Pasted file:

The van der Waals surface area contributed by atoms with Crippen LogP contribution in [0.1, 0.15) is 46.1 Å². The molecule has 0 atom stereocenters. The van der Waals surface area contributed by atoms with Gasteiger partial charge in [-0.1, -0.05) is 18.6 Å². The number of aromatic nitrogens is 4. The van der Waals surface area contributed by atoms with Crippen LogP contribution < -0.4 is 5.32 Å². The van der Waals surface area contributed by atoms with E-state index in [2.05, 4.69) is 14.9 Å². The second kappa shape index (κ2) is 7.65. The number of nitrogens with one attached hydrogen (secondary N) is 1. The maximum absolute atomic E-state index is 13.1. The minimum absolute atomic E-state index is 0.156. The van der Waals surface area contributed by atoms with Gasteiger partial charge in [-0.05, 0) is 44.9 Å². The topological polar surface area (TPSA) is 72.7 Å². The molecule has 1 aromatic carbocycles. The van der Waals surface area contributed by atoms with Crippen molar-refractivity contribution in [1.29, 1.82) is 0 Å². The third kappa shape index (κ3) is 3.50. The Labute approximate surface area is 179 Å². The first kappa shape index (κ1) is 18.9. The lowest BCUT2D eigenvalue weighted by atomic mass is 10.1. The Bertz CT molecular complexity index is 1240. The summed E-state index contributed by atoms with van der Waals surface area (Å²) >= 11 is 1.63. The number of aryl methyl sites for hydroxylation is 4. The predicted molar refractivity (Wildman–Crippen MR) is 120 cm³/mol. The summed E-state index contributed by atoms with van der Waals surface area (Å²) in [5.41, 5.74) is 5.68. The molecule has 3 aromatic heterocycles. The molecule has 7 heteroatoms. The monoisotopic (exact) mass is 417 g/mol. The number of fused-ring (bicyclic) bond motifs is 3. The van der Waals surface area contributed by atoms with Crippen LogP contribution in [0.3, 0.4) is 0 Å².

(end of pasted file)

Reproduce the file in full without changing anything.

The van der Waals surface area contributed by atoms with Crippen LogP contribution in [0.1, 0.15) is 46.1 Å². The molecule has 0 atom stereocenters. The van der Waals surface area contributed by atoms with Gasteiger partial charge in [-0.1, -0.05) is 18.6 Å². The number of aromatic nitrogens is 4. The van der Waals surface area contributed by atoms with Crippen LogP contribution < -0.4 is 5.32 Å². The van der Waals surface area contributed by atoms with E-state index in [2.05, 4.69) is 14.9 Å². The second kappa shape index (κ2) is 7.65. The number of nitrogens with one attached hydrogen (secondary N) is 1. The maximum absolute atomic E-state index is 13.1. The minimum absolute atomic E-state index is 0.156. The van der Waals surface area contributed by atoms with Gasteiger partial charge in [-0.05, 0) is 44.9 Å². The topological polar surface area (TPSA) is 72.7 Å². The molecule has 1 aromatic carbocycles. The van der Waals surface area contributed by atoms with Crippen molar-refractivity contribution in [1.29, 1.82) is 0 Å². The third kappa shape index (κ3) is 3.50. The Labute approximate surface area is 179 Å². The first kappa shape index (κ1) is 18.9. The lowest BCUT2D eigenvalue weighted by atomic mass is 10.1. The Bertz CT molecular complexity index is 1240. The summed E-state index contributed by atoms with van der Waals surface area (Å²) >= 11 is 1.63. The number of aryl methyl sites for hydroxylation is 4. The predicted molar refractivity (Wildman–Crippen MR) is 120 cm³/mol. The summed E-state index contributed by atoms with van der Waals surface area (Å²) in [5.41, 5.74) is 5.68. The molecule has 3 aromatic heterocycles. The molecule has 7 heteroatoms. The monoisotopic (exact) mass is 417 g/mol. The number of fused-ring (bicyclic) bond motifs is 3. The van der Waals surface area contributed by atoms with Crippen LogP contribution in [0.3, 0.4) is 0 Å².